Mass. expat in Indonesia offers hospitality at the luxury level

John Halpin
John Halpin has come a long way from Ken's Steak House. (Globe Photo / Wessel Kok)
Email|Print| Text size + By Diane Daniel
Globe Correspondent / June 19, 2005

LOMBOK, Indonesia — With one look at John Halpin’s Irish complexion, you understand why he starts every day with a coating of sunscreen.

‘‘I put it on like aftershave,’’ said Halpin, whose childhood in Framingham, Mass., gave no hint that he would end up running a five-star resort hotel in Indonesia. For almost a decade, though, Halpin, 41, has been at the Oberoi, Lombok, the most exclusive hotel on this small island east of Bali.

Halpin’s executive profile mentions his training at the Culinary Institute of America and employment with the Waldorf Astoria in New York and the exclusive White Barn Inn in Kennebunkport, Maine. But it doesn’t include where he got his start: at Ken’s Steak House in Framingham and the former Pillar House in Newton.

‘‘I started as a dishwasher and moved up to baking and butchering,’’ said Halpin in an odd accent that he said is often mistaken for South African. It is what has emerged after years of speaking Bahasa, the official language in Indonesia.

Halpin brushes up on his mother tongue with the occasional American hotel guest and every Thanksgiving, when he goes home to visit his mother, two sisters, and two brothers, all of whom live in Framingham. (His father died when John was in high school.)

Halpin’s family has never visited here, he said, as the trip is too difficult for his 80-year-old mother, Peg, and his siblings aren’t interested in such a long journey. ‘‘But we’re a really close family,’’ Halpin said, sitting down on a recent morning to chat about his journey from Massachusetts to Lombok.

He learned about the Oberoi job in 1996 in Kennebunkport. He had left the White Barn Inn to open Halpin’s Gourmet Deli and was healing from a divorce.

A former New York colleague, who was helping the exclusive India-based chain launch the hotel, asked Halpin if he would take a two-year post as food and beverage manager, which later turned into general manager.

‘‘I’d never considered going to Asia,’’ said Halpin, but he saw the job as a way to pay off debts and try something new.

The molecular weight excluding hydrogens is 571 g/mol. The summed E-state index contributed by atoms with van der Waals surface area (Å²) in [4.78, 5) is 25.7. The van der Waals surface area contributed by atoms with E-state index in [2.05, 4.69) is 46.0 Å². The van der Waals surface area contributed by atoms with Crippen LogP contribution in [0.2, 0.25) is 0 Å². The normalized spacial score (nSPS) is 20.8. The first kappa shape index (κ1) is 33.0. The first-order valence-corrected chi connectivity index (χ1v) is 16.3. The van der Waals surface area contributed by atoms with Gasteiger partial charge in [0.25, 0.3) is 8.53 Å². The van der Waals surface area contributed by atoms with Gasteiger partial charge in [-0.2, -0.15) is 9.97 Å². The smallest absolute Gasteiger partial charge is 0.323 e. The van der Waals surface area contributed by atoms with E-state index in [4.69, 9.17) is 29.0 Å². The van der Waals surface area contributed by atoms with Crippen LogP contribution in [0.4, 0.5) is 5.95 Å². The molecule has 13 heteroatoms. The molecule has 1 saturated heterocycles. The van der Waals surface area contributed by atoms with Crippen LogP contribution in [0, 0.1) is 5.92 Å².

‘‘It was really, really hard in the beginning. You’re curious about them and they’re curious about you,’’ he said of the Indonesian people. He slowly learned the language and the ways of doing business on an island where tourism was in its infancy. Now he heads the Lombok Hotel Association.

As for the 24-acre beachfront resort, which features 30 oversized rooms and 20 private villas, even Halpin acknowledges, ‘‘It’s a little over the top. The level of service you can provide here is so much better than what you can in the States.’’

Halpin oversees 125 full-time employees, as well as several contract workers.

‘‘I love the staff,’’ he said. They jokingly call him ‘‘kepala desa,’’ meaning village chief. His residence is a private apartment with garden near the hotel entrance, which he shares with two cats, a bird, and a dog. His friends are a mix of Indonesians and expatriates.

‘‘Being raised Catholic and living in a Muslim and Hindu culture, I learned to respect their culture and traditions,’’ he said. ‘‘That’s been lost on a lot of Americans. They immediately equate Islam with terrorism.’’

Halpin doesn’t know how long he’ll stay in Indonesia, but he has no plans to return to the States to live.

‘‘Sometimes I wonder what my father would think of me at the age of 32 just packing up and moving halfway across the world for a job,’’ Halpin said. ‘‘I think he’d be proud.’’

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